the April 11 addition
of four-star (
) combo guard Serrel Smith from Florida's St. Petersburg High School, the Maryland men's basketball team's incoming 2018 recruiting class is now ranked as the seventh-best in the country by 247Sports.com.
Smith joins center Jalen Smith (Mount St. Joseph) and guards Eric Ayala and Aaron Wiggins in the class, which now faces lofty expectations at a school that has advanced past the first round of the NCAA Tournament just once in seven years under head coach Mark Turgeon.
So how is Serrel Smith handling such high expectations? By simultaneously denying they exist and also somehow raising them.
"I wouldn't say it's high expectations," Smith said in a
Glenn Clark Radio
interview April 13. "We got to come in and do what we do best and do what they saw when they recruited us. Come in, work, win, get in the Final Four."
The Final Four? That's territory the Terps haven't reached in more than a decade and a half. Smith understands that the drought dates back to 2002, but he welcomes the opportunity to snap the program's funk.
"We got to change that," Smith said directly.
Maryland wasn't the expected landing spot for Smith. He first committed to Ole Miss but backed out after head coach Andy Kennedy resigned in February. At that moment, the Terps pounced on the opportunity to land the prolific high school scorer.
"As soon as I got my release they've just been calling, texting every day saying, 'We need to get you on a visit,'" Smith said. "And I love the campus. … College Park, [Md.,] is just amazing. Real big campus, lot of new stuff, lot of new buildings, it's just amazing."
There were no real connections between Smith and the school -- or even the region in general. In fact, Smith had never even stepped foot in the state before taking his official visit to campus. But he was impressed with the campus and drawn to other aspects of the opportunity -- especially his new teammates.
"I got to know [point guard] Anthony [Cowan Jr.], [forward] Kevin [Huerter], center Bruno [Fernando], all very cool guys," Smith said. "We hung out; I just sort of vibed with them. I can see myself hanging with them for the next four years."
Smith said he wouldn't attempt to influence Fernando's ultimate NBA decision, however, "I don't think I can make his decision -- whatever he feels is best. … I hope he stays," Smith said.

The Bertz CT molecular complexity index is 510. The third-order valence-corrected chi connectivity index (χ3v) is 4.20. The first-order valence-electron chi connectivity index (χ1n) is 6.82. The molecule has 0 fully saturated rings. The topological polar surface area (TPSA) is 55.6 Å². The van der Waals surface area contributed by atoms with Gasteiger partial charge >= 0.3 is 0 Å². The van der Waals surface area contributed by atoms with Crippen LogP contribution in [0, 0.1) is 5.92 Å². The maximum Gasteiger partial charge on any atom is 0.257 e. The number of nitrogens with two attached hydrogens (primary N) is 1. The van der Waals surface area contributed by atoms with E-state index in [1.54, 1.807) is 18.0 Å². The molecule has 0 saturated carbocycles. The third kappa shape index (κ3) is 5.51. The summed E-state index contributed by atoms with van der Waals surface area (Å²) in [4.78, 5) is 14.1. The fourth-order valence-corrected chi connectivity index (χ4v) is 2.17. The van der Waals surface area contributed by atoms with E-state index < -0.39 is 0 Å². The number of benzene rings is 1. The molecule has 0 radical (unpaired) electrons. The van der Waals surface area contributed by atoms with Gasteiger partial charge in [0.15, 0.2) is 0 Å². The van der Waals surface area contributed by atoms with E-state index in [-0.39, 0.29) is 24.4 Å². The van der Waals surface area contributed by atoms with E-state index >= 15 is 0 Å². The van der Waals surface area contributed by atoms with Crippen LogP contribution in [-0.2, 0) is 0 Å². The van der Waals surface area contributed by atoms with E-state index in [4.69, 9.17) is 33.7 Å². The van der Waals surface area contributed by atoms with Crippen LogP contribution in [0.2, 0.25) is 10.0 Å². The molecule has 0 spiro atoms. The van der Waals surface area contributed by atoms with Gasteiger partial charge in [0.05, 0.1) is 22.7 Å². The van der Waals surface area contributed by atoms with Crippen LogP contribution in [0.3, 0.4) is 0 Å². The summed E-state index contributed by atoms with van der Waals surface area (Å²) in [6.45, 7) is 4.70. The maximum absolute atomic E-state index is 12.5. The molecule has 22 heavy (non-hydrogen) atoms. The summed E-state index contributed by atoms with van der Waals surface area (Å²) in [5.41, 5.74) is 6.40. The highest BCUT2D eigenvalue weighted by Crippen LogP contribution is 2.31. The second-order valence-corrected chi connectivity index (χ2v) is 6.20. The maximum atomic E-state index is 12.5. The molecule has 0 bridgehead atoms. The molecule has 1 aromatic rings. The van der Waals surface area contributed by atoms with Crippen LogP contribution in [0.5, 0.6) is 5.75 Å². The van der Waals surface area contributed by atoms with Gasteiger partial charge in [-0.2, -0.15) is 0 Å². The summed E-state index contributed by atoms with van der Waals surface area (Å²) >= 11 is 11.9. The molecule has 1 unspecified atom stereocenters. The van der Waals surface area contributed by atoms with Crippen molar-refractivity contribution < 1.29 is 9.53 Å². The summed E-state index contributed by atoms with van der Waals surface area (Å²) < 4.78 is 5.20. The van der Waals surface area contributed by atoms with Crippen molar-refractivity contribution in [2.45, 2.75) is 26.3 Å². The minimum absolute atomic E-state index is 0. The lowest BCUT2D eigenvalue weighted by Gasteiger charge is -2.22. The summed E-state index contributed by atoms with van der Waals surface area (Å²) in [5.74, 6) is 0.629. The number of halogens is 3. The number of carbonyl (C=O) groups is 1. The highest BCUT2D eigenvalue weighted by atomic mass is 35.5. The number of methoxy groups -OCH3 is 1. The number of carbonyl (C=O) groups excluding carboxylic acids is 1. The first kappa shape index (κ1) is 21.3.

Smith said he was also drawn to Maryland thanks to a connection he made with Turgeon, who was a college point guard himself with Kansas from 1983–1987
"[He's a] point guard coach; he played point guard himself, so he knows what I need to work on to get ready to go where I'm trying to go in a future life," Smith said of Turgeon. "I see him developing me well to be the point guard I want to be."
While labeled a combo guard, Smith believes playing the one could be his path to a pro career, but he admits that he's more than happy to play on ball or off ball and share the backcourt to begin his collegiate career. Either way, Smith thinks he'll mesh well with the Terps' style.
"Their style of play is very similar to my high school and what I've been comfortable playing with and my passion for playing basketball," Smith said. "The screen and rolls, the spreading the floor, attacking the basket and getting a lot of shots up -- I fit very well with their style of play."
Smith comes to Maryland with a basketball background built largely by the women in his family. His sister (Kamika Idom) played at Florida International. His cousin (Jerica Coley) also played at FUI and played for the WNBA's New York Liberty. But most notably his mother (Tamika Coley) is in the UCF Athletics Hall of Fame after setting career records for field goals and free-throws made during a career that saw her score more than 2,000 points for the Knights.
Smith recognizes the role his mother has played in his basketball development.
"Around seventh grade, I was in between basketball and football, I wasn't really sure," Smith said. "And then she told me I had to choose one or the other, so I just went ahead with basketball. And ever since then she's been in the gym almost every day working on my game."
Smith vividly remembers when he was finally able to beat his mother in a game of one-on-one, which he claims was "definitely" a big moment for him.
"Around 8th or 9th grade, summer between 8th grade going into 9th," Smith said. "She tried to make excuses saying 'I got to get back in shape,' stuff like that."
Smith averaged 29.3 points per game during his senior year of high school, but as much as he knows scoring is an area where he can help, Smith says he isn't going to try to force the issue to fill up stat sheets as a freshman.
"That's not my mentality going in," Smith said. "I'm just trying to do whatever I can do to get our team to win."
For more from Smith, listen to the full interview here:
Photo Credit: Courtesy of Tamika Conley